OK. Let's look at three more classes. OK? So now, we're looking at G, H, and I. OK? So what is the distinctive difference between the distributions of scores for classes G, H, and I? OK?

So now, let's take a look at these. OK? So I would still say that, in general, they seem to be centered still around the same values. Maybe, somewhere around 50 would be a good place for the distribution to be centered at.

I would say the spread is about the same. This is about 20 to 80. This is going about 30 to 90. This is going about 15 to about 70. So the spread aren't drastically different.

What's different here is the shapes of the distributions. So if we think about where the major cluster of the data is compared to the rest of the values, we can see for class G, the clusters seems to be right about them in the middle, and then really it tails off to both sides. OK? If we look at class H, we have a big cluster in the lower values, and the tail of the distribution tails off to the right. OK? And then the last one, we have a cluster of data near the larger end-- or the higher end of the distribution, and the tail goes off to the left. OK? So what I would say here is the shapes of these distributions are a lot different. OK?

So shape is a way of describing how the data looks when graphed. OK? So generally, you're going to need a graph, not just a table, to look at the shape. OK? So the largest cluster of students in class G scored in the middle of the class spectrum. The largest cluster of students in class H scored in the lower end of the spectrum, and the largest cluster of students in class I scored in the higher end of the spectrum. OK? So generally, if I had a student in one of those classes, I would probably want them in class I, because chances are, they'd be in that cluster towards the larger values.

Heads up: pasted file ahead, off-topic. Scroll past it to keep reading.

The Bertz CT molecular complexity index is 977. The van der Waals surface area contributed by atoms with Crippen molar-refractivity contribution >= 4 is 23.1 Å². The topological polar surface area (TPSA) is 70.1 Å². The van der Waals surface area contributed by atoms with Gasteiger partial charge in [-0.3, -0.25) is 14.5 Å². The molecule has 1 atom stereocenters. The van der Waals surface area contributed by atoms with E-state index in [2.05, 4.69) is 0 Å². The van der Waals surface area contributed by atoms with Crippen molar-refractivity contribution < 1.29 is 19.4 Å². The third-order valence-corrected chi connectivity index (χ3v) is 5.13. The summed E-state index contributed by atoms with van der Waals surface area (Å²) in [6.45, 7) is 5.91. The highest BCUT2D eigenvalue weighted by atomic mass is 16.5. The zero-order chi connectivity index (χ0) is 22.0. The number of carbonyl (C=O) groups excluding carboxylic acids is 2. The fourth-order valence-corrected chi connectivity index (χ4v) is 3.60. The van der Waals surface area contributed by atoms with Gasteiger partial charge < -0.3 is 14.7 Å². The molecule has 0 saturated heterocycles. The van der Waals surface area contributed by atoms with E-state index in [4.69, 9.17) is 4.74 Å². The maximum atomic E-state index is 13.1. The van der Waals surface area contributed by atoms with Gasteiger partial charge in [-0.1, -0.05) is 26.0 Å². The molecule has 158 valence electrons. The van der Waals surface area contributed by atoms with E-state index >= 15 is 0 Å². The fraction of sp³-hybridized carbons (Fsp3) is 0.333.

OK. One last dot plot, now we're not comparing this one to anything. We're just taking a look at just the distribution on its own. So it says, what's the distinguishing feature of the distribution of scores for class K?

Now, what I would say is, if we think about center, spread, and shape, the center is somewhere between 65 and 75. There's not a lot of spread. It's between about 60 and 80, similar to some of the other classes.

I would say, the distinguishing feature that student and that student. OK? This student scored way, way above the rest of the class. This student scored way below the rest of the class. Those two values are called outliers.

So an outlier is a data value that is significantly higher or lower than the majority of the other data values. So there must be a gap between the outlier and the bulk of the other values. OK? So if we had a bunch of students that scored in the 80s and 90s, this guy might not be considered an outlier.

The reason he's an outlier isn't necessarily because he scored really well. It's because he scored so much better than the rest. So because we had this gap, that made it an outlier. OK? Because there was this gap here, that made this guy an outlier. OK?

So you need to have a gap in order to have an outlier. OK? So class K has two outliers. Students had scores that were significantly different than those of their classmates. One was significantly higher. One was significantly lower.

All right. So to summarize, when describing distributions, always makes sure to comment on center, spread, shape, and any outliers, if there are any present. Generally, when you're describing center and spread, oftentimes, it's useful to do some computations, to calculate some numerical summaries, to actually measure the center and spread. The best way to analyze the shape of the distribution is to produce some sort of graph, like the dot plots we saw here.

Outliers, there are ways of doing calculations and looking at the graphs for determining outliers. But again, it's important to always comment on center, spread, shape, and outliers, if they are present. So this has been your tutorial on Data Analysis. Thanks for watching.